The Santa Barbara Water Polo Foundation was formed in 1975 by Dante Dettamanti who coached at UCSB from 1974-76 before leaving for Stanford University. Pete Snyder took over in 1977. In 1979, Snyder led the Gauchos to the first Division I NCAA title in school history and was among the most successful coaches ever at UCSB. UCSB soccer won the school’s second title 27 years later. In 15 years at Santa Barbara, Snyder coached 31 All-Americans.
Jim Ranta of Dos Pueblos High School, the “Godfather” of water polo in Santa Barbara County, joined Snyder in building SBWPF. Ranta graduated from UCSB in 1969 where he swam and played water polo for Coach Rick Rowland. Over the next 33 years, Ranta coached generations of players at Dos Pueblos High School, Santa Barbara High School, and with the SBWPC. Jim Ranta took his first break from coaching in 2002 after his son Jeff graduated from DP. Ranta continues to serve as a Board member of the Foundation and is an active U.S. Water Polo referee. Ranta coached numerous high school All-Americans. In 2004, Chris Segesman became the first DP water polo Olympian.
Don Randall of Santa Barbara High School, a 1974 graduate of UCSB and former Gaucho, worked along side Ranta in coaching the community’s 16 and under players. The Santa Barbara Water Polo Club’s goal was to provide the opportunity for a beginning player to progress to the caliber of an international participant. Almost immediately, SBWP sent teams to Senior, Junior, and High School tournaments.
In 1980, five years after formation of SBWPF, the 18-and-under boys team, led by Pete Snyder and Allen Lorentzen, won a gold medal at the Junior Olympic National Championships. Santa Barbara eliminated a strong Newport Harbor team and went on to win the title game in Milwaukee, WI. This team was composed of standout athletes from Dos Pueblos, San Marcos, Santa Barbara, and Cabrillo High Schools. Today SBWPF’s boys and girls teams continue to draw upon players from high schools throughout the Central Coast.
SBWPF accomplished its goal of producing international caliber players during the early 1980s when Gauchos Craig Wilson and Greg Boyer represented the United States in the Olympic Games. Both were members of UCSB’s 1979 NCAA Championship team. Wilson went on to rank among the finest goalies in water polo history helping the USA win three Olympic medals. Over the next twenty years, several more SBWPC players joined the Senior Men’s National Team.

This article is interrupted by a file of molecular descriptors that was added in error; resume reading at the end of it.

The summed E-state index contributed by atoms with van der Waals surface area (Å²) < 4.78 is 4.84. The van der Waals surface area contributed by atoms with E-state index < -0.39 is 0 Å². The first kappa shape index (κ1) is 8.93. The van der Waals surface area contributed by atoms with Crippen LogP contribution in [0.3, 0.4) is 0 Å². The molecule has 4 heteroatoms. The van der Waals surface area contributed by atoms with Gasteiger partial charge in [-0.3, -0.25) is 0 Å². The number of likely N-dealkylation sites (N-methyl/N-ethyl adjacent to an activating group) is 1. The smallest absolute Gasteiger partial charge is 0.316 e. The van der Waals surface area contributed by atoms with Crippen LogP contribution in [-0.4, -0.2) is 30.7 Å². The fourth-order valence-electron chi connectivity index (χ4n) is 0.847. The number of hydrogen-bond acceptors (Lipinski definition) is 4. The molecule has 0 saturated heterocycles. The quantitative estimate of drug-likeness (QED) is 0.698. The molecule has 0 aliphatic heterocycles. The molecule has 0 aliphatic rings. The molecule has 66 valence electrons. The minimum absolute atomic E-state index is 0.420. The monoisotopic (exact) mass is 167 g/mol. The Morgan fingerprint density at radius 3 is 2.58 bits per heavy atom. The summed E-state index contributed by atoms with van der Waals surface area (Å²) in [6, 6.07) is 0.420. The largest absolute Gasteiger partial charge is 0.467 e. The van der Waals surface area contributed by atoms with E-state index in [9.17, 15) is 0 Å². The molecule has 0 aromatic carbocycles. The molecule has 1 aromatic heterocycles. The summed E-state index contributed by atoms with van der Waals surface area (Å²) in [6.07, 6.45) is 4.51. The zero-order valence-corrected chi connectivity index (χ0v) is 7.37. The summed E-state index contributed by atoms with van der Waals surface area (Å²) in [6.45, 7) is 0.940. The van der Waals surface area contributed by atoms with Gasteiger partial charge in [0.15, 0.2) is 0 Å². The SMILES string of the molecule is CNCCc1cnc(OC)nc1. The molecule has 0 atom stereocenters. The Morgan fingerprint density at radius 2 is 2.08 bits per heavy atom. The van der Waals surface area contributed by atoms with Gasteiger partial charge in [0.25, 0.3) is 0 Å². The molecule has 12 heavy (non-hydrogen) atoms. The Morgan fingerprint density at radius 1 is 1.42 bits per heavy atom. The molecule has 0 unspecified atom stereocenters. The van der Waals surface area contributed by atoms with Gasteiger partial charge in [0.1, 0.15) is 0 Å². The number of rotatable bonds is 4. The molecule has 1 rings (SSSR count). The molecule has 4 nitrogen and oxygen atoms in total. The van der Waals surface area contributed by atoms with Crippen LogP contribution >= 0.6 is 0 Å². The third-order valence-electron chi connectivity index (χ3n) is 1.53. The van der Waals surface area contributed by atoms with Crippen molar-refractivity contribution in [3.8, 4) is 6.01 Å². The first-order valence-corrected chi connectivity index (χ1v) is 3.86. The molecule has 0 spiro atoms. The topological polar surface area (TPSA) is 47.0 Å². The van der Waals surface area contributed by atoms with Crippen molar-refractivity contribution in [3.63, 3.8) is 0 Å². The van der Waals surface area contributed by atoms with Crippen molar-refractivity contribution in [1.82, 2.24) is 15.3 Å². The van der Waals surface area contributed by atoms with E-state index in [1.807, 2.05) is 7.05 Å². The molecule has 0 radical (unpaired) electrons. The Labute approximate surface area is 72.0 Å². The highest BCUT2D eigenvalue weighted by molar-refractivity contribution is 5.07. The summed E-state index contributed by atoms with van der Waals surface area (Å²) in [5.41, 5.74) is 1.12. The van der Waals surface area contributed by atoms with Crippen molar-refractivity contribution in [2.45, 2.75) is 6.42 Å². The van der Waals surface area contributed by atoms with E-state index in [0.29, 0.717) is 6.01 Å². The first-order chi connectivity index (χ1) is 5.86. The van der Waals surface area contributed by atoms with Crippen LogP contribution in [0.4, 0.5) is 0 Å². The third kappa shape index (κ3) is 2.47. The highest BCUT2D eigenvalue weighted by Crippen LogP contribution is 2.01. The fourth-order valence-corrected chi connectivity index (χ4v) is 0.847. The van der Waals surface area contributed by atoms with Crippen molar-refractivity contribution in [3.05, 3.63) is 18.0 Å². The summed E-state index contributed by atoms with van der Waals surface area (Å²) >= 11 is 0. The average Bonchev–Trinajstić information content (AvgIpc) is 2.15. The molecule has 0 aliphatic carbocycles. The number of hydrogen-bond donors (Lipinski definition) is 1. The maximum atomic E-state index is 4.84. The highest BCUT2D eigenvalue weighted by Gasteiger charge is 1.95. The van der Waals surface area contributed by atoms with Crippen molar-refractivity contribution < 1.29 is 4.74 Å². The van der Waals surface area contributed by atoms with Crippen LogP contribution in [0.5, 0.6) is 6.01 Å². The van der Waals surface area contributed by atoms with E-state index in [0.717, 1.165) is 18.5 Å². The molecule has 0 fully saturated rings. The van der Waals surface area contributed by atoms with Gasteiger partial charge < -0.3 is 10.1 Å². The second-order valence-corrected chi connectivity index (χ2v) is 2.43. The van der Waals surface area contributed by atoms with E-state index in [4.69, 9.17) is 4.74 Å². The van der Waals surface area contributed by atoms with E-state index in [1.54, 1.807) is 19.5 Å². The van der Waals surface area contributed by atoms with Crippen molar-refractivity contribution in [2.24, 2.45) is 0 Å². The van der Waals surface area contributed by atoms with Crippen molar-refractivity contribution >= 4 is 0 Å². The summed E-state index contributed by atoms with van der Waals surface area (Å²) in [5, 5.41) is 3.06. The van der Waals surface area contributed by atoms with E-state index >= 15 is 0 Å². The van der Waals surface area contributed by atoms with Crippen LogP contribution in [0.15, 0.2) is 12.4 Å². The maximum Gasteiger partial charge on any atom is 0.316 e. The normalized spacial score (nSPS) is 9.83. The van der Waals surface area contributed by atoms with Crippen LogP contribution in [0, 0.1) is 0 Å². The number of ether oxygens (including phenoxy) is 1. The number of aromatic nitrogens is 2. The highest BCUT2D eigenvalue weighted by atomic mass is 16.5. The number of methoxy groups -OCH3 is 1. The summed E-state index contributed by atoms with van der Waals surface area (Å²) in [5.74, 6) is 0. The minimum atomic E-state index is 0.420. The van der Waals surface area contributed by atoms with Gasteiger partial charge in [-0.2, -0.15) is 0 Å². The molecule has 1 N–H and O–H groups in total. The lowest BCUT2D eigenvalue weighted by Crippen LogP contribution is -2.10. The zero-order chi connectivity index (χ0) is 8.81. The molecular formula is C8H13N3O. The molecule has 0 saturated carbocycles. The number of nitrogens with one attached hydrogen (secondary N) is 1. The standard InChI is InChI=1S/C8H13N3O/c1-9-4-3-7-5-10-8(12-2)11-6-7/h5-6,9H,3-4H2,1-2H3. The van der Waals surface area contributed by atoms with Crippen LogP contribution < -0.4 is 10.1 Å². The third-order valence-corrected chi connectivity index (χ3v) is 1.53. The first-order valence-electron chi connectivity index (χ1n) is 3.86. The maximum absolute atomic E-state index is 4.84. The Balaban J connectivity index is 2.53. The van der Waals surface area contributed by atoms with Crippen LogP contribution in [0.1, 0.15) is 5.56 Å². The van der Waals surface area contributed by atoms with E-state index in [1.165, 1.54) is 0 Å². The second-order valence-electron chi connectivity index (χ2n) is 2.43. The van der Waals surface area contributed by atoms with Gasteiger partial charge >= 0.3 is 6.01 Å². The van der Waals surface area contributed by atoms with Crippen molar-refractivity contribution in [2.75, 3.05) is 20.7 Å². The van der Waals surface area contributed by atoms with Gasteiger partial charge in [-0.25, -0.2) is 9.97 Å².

Guy Baker, current head coach of the Women’s U.S. National Team, also played on UCSB’s ’79 national championship team. Baker previously was head coach at UCLA and of the U.S. Men’s National Team. Aaron Chaney, another ’79 team member, was the top U.S. water polo referee at the 2004 Athens games and will retain his position in Beijing. In 2006, the 1979 team celebrated their 27th anniversary by winning the 45 plus U.S. Masters National Championship in San Diego, CA and the 45 plus World Championship at the XI FINA World Masters Championships in Palo Alto, CA.
During the 1980s and early 1990s, SBWPC teams continued to mature, placing in the coveted top four at Men’s Senior Nationals on four occasions. The club’s highest finish was second place in 1986. SBWPC produced numerous senior All Americans establishing the club as a perennial power in U.S. Water Polo. SBWPC became a foundation (501c3) in 1989.
In 1992, Scott Brennand, a graduate of San Marcos High School and SBWPF player, led Santa Barbara to the Foundation’s first 15 and under Junior Olympic Championship. In 1996, Brennand’s 17 and under Boy’s garnered Santa Barbara’s third Junior Olympic Championship.
At the 2006 National Championship tournament, Paul Rave and Wolf Wigo led SBWPC’s 18 and under Boy’s to the club’s first national championship in a decade. SBWPF’s team, composed entirely of local players, defeated traditional powerhouse clubs including teams from Socal and San Diego stacked with Junior National Team members.